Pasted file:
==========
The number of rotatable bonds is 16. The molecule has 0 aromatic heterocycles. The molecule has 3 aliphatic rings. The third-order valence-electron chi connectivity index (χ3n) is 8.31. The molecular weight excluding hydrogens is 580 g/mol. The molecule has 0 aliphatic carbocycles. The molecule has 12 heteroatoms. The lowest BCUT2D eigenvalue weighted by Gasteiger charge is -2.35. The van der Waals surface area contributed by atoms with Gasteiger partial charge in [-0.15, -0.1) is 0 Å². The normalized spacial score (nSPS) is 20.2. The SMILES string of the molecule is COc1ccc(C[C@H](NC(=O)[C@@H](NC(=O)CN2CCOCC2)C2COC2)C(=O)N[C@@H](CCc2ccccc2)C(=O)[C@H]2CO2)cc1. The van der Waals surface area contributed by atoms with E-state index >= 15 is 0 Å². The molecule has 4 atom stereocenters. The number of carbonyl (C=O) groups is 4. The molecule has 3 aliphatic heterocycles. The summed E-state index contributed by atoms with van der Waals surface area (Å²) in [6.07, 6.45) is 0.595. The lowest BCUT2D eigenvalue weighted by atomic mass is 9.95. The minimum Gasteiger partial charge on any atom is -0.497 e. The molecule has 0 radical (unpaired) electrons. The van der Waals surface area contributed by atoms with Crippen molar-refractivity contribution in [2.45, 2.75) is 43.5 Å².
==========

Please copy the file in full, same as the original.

The number of rotatable bonds is 16. The molecule has 0 aromatic heterocycles. The molecule has 3 aliphatic rings. The third-order valence-electron chi connectivity index (χ3n) is 8.31. The molecular weight excluding hydrogens is 580 g/mol. The molecule has 0 aliphatic carbocycles. The molecule has 12 heteroatoms. The lowest BCUT2D eigenvalue weighted by Gasteiger charge is -2.35. The van der Waals surface area contributed by atoms with Gasteiger partial charge in [-0.15, -0.1) is 0 Å². The normalized spacial score (nSPS) is 20.2. The SMILES string of the molecule is COc1ccc(C[C@H](NC(=O)[C@@H](NC(=O)CN2CCOCC2)C2COC2)C(=O)N[C@@H](CCc2ccccc2)C(=O)[C@H]2CO2)cc1. The van der Waals surface area contributed by atoms with E-state index >= 15 is 0 Å². The molecule has 4 atom stereocenters. The number of carbonyl (C=O) groups is 4. The molecule has 3 aliphatic heterocycles. The summed E-state index contributed by atoms with van der Waals surface area (Å²) in [6.07, 6.45) is 0.595. The lowest BCUT2D eigenvalue weighted by atomic mass is 9.95. The minimum Gasteiger partial charge on any atom is -0.497 e. The molecule has 0 radical (unpaired) electrons. The van der Waals surface area contributed by atoms with Crippen molar-refractivity contribution in [2.45, 2.75) is 43.5 Å².